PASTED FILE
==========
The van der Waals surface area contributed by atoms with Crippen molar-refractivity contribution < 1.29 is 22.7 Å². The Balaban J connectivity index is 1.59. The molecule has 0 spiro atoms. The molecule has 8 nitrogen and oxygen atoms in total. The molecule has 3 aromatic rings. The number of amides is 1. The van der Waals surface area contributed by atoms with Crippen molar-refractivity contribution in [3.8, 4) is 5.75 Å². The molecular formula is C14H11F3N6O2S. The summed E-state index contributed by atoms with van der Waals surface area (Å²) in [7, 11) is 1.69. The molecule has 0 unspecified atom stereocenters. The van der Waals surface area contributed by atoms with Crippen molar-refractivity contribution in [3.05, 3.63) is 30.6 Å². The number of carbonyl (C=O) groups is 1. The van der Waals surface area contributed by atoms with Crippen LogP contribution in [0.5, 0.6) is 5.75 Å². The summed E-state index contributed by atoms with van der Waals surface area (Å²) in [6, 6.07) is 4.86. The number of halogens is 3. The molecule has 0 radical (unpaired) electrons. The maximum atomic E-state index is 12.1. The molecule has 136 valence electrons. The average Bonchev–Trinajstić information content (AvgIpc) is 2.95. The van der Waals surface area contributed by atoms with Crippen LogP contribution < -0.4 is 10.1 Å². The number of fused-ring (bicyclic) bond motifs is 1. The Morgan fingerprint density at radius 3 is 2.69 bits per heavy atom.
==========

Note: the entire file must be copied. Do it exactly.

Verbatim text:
The van der Waals surface area contributed by atoms with Crippen molar-refractivity contribution < 1.29 is 22.7 Å². The Balaban J connectivity index is 1.59. The molecule has 0 spiro atoms. The molecule has 8 nitrogen and oxygen atoms in total. The molecule has 3 aromatic rings. The number of amides is 1. The van der Waals surface area contributed by atoms with Crippen molar-refractivity contribution in [3.8, 4) is 5.75 Å². The molecular formula is C14H11F3N6O2S. The summed E-state index contributed by atoms with van der Waals surface area (Å²) in [7, 11) is 1.69. The molecule has 0 unspecified atom stereocenters. The van der Waals surface area contributed by atoms with Crippen molar-refractivity contribution in [3.05, 3.63) is 30.6 Å². The number of carbonyl (C=O) groups is 1. The van der Waals surface area contributed by atoms with Crippen LogP contribution in [0.5, 0.6) is 5.75 Å². The summed E-state index contributed by atoms with van der Waals surface area (Å²) in [6, 6.07) is 4.86. The number of halogens is 3. The molecule has 0 radical (unpaired) electrons. The maximum atomic E-state index is 12.1. The molecule has 136 valence electrons. The average Bonchev–Trinajstić information content (AvgIpc) is 2.95. The van der Waals surface area contributed by atoms with Crippen LogP contribution < -0.4 is 10.1 Å². The number of fused-ring (bicyclic) bond motifs is 1. The Morgan fingerprint density at radius 3 is 2.69 bits per heavy atom.